For his carrot soup, Eden Hill chef and owner Maximillian Petty uses the peppery blossoms and leaves from nasturtiums he’s grown himself. In go the carrots (fermented a month, dehydrated another) along with coconut milk, persimmon for sweetness, cumin and turmeric, and—another win for advance planning—garlic he’s been roasting a month in an oven he fashioned himself out of a dehydrator. Garlic done this way goes soft and black, losing the shrieking pungency of its raw state in favor of complexly layered sweetness, and Petty learned how to make it at the acclaimed Olivia in Texas. There owner-chef James Holmes vaulted him from brunch cook to chef de cuisine within Petty’s first year.
He was 25.
The first two things to know, then, about Eden Hill: Maximillian Petty, now 27, has some resume. (He also staged with José Andrés in Washington, DC, and headed the charcuterie program at King Estate Winery in Oregon.) Even more tellingly: Maximillian Petty is invested in every detail of every dish. “I’m a control freak,” he admits shyly. Maybe proudly.
And so it’s a good thing Eden Hill has just 24 seats. Petty happened upon the space last summer when visiting his native Seattle; he was looking at the sprawling corner space across the street. “Too huge,” he sighed. On a whim he crossed Queen Anne Avenue to Entre Amis—and discovered its owner-chef readying for an unplanned return to France. Petty considered for about 30 seconds—then bought out his lease. Eden Hill—an original name for Queen Anne—was serving by September.
Yes, the kitchen was smaller than the one in his dreams, and the district atop Queen Anne’s quiet crown was by no measure a hot scene. But Petty liked the idea of nurturing a small neighborhood clientele. And he liked the type of restaurant the diminutive size all but forced: small, shareable plates, since you can’t ready more than two dishes at a time in a kitchen this tiny. To Petty, small plates in turn beget romance. “I call it the Lady and the Tramp effect,” he quips, recalling Disney’s iconic couple nibbling a single spaghetti strand.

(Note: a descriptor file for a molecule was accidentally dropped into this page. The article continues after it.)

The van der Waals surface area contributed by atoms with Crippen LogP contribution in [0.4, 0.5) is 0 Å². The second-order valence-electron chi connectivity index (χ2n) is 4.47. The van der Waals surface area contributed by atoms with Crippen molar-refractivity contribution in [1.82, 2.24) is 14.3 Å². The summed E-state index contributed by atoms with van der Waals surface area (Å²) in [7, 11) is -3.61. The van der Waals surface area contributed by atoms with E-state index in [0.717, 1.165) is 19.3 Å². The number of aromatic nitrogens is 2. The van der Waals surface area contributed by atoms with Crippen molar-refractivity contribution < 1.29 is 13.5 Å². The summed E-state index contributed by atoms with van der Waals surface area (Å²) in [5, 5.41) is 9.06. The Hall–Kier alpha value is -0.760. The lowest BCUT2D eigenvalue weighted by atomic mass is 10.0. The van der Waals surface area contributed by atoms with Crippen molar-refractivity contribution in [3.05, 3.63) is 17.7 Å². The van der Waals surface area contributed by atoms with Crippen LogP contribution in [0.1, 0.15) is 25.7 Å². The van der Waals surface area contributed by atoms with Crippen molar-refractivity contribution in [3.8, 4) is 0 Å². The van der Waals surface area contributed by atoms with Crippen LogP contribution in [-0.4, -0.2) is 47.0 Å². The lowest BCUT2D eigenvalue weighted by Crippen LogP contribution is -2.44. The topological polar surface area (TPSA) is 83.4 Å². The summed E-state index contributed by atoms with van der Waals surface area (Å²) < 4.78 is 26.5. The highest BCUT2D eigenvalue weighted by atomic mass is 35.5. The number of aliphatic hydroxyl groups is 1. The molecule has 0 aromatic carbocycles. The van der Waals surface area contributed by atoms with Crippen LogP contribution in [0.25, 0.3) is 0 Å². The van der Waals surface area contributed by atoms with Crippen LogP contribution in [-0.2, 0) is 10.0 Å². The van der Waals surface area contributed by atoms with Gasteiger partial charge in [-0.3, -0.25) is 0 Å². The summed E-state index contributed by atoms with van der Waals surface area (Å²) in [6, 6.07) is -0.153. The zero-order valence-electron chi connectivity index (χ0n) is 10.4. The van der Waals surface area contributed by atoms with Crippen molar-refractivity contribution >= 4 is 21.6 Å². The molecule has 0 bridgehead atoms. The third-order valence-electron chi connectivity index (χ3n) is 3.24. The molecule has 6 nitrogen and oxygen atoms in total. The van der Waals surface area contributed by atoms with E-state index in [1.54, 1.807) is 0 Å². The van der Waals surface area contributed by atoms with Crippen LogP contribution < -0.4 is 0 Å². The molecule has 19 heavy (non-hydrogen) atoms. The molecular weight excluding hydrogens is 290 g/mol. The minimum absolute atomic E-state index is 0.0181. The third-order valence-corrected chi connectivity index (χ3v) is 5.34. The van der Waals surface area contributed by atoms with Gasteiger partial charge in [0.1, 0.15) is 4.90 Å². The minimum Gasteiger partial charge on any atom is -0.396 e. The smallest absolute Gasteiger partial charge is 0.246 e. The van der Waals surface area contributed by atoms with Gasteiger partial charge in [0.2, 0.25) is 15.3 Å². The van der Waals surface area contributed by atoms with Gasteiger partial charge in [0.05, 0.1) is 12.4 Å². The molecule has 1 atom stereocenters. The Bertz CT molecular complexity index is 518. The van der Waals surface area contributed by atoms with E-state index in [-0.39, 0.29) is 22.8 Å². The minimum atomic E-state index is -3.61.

It is true that if you walk in to Eden Hill around 7pm any night, that romantic image prevails—with, you know, humans instead of dogs—and it contributes to the overall loveliness of the place. This is the former home of the pretty French Portage, more recently the pretty French Entre Amis, and the blue-and-white chintz wallpaper and flickers of candlelight and shelves of wine recall their aesthetic refinement.
But Eden Hill also brings something undeniably robust. The music’s just a little more eclectic than you were expecting. The aromas are just a little stronger, as whatever Petty’s firing in the kitchen takes no time filling the tiny room—now brussels sprouts, now something sachet sweet, now straight-up wood smoke—and the crockery’s just a little heavier, from sturdy earthenware plates to sheets of slate.
Add to that the chattering buzz, the coming and going around the little bar, the opening and closing of the door as hopefuls drop in sans reservation—uh, best of luck—and Eden Hill proves that an intimate restaurant does not have to mean a hushed one. (Is there anything more vibrantly urban than romance amid a crowd?) There is verve in this place—and nowhere so much as in Petty’s engagement with the food.